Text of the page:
I first saw the film as a graduate student. It was a muddy, gray print that did not reveal to me what all the fuss was about. Modern restoration has revealed the details and the luminosity of the cinematography by Boris Kaufman, as in the nighttime dormitory rebellion (above).

Vigo is sometimes referred to as a surrealist director. There are moments in Zero for Conduct that could be described as surrealist, as when the one kind teacher Huguet, draws a carticature while doing a hand-stand or the life-sized dummies that represent the attendees at the school fête where the rebellion breaks out. On the whole, however, the odd touches seem more to represent the way the children see the world, for the film is told largely from their vantage points.


Zero for Conduct is available in its restored version on DVD or Blu-ray in the set “The Complete Jean Vigo” from The Criterion Collection and streams on the Criterion Channel.


A Night on Bald Mountain

It’s not often that a completely new animation technique is introduced, but it happened in 1933. Claire Parker and Alexander Alexeieff had invented the pin board or pin screen method. It involved a perforated board three by four feet, with hundreds of thousands of headless pins stuck through it. By pushing pins forward selectively and casting a raking light across the board, they could create images that resemble moving engravings.

A Night on Bald Mountain is set to Mussorgsky’s tone poem. There is no narrative, only a series of unconnected, disturbing images pass quickly across the screen, often morphing from one shape to the next. The result, as the above images suggests, is eerie indeed.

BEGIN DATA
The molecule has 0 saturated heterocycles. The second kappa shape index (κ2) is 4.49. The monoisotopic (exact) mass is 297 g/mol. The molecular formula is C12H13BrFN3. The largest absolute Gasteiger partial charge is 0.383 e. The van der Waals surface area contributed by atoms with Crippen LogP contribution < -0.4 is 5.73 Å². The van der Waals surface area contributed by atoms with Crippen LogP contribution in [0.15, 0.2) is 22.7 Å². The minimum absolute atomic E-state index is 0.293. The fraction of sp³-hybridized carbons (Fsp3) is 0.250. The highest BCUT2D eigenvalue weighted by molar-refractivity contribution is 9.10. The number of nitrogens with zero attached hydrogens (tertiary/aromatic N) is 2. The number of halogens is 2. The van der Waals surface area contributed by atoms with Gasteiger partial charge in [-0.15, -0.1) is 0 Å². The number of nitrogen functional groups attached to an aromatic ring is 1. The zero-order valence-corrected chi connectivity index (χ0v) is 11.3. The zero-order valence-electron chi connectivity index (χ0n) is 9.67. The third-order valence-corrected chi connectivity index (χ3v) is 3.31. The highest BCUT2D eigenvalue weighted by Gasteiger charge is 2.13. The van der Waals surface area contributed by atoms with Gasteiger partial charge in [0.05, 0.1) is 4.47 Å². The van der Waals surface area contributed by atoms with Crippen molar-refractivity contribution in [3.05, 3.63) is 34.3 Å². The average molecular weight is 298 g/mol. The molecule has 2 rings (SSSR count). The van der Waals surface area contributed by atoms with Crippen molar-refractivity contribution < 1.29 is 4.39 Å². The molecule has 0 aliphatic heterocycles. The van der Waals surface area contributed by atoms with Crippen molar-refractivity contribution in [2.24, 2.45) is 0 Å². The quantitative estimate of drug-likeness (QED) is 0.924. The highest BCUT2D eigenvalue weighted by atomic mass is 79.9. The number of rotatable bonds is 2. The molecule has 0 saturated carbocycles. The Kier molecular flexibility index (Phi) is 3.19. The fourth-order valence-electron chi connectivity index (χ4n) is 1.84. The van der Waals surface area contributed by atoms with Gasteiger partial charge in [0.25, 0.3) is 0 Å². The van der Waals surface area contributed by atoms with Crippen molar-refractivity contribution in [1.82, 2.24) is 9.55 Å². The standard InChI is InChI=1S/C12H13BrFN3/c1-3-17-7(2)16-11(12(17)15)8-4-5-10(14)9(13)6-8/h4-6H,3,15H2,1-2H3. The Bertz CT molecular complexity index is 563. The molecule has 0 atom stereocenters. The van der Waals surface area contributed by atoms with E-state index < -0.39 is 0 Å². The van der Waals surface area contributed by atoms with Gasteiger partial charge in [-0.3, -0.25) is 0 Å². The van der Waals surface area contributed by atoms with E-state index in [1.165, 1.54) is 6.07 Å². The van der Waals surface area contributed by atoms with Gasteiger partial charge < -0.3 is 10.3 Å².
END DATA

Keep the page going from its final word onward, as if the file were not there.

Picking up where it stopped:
Given the labor-intensive work required on each film, the pair produced a small number of animated shorts across decades, supporting themselves by making many advertising shorts. The Wikipedia entry on Alexeieff has an excellent summary of the couple’s career and an extensive filmography.

Most prints of A Night on Bald Mountain are  too dark. A restored version is included in Flicker Alley’s essential DVD/Blu-ray collection, “Early Women Filmmakers: An International Anthology.” It streams on The Criterion Channel.


Footlight Parade

1933 was a remarkable year for the series of Warner Bros. musicals famous for their numbers staged and choreographed by Busby Berkeley. No fewer than three major titles were released that year: 42nd Street, Gold Diggers of 1933, and Footlight Parade. I can’t put all three on the list, and I suspect the general opinion is that Footlight Parade is the best of the entire series.

It’s far livelier than the others, with the crazy premise that a company forms a service delivering live stage prologues to movie theaters. The result is a frantic race to get from one theater to the next. It has James Cagney, whose fast patter and unique, jittery dancing style injects an energy that offsets the bland Dick Powell. It has a string of big numbers, from “Honeymoon Hotel” to “By a Waterfall” to “Shanghai Lil,” all showing Berkeley at his flamboyant best.

Footlight Parade is available in Blu-ray and other formats from Warner Bros. The image above was taken from a DVD in “The Busby Berkeley Collection,” a bargain boxed setwith five films and a documentary.


Duck Soup

Speaking of surrealism, the Marx Brothers ended their five-film contract at Paramount with what is widely considered their best film, Duck Soup, directed by Leo McCarey.

At Paramount, the brothers were allowed to create messy scenarios without the logic and unity dictated for most Hollywood films–including those made at MGM under the dictates of Irving Thalberg. The result is a series of comic set pieces loosely held together by a plot involving the tensions between two Ruritanian countiries, Fredonia and Sylvania.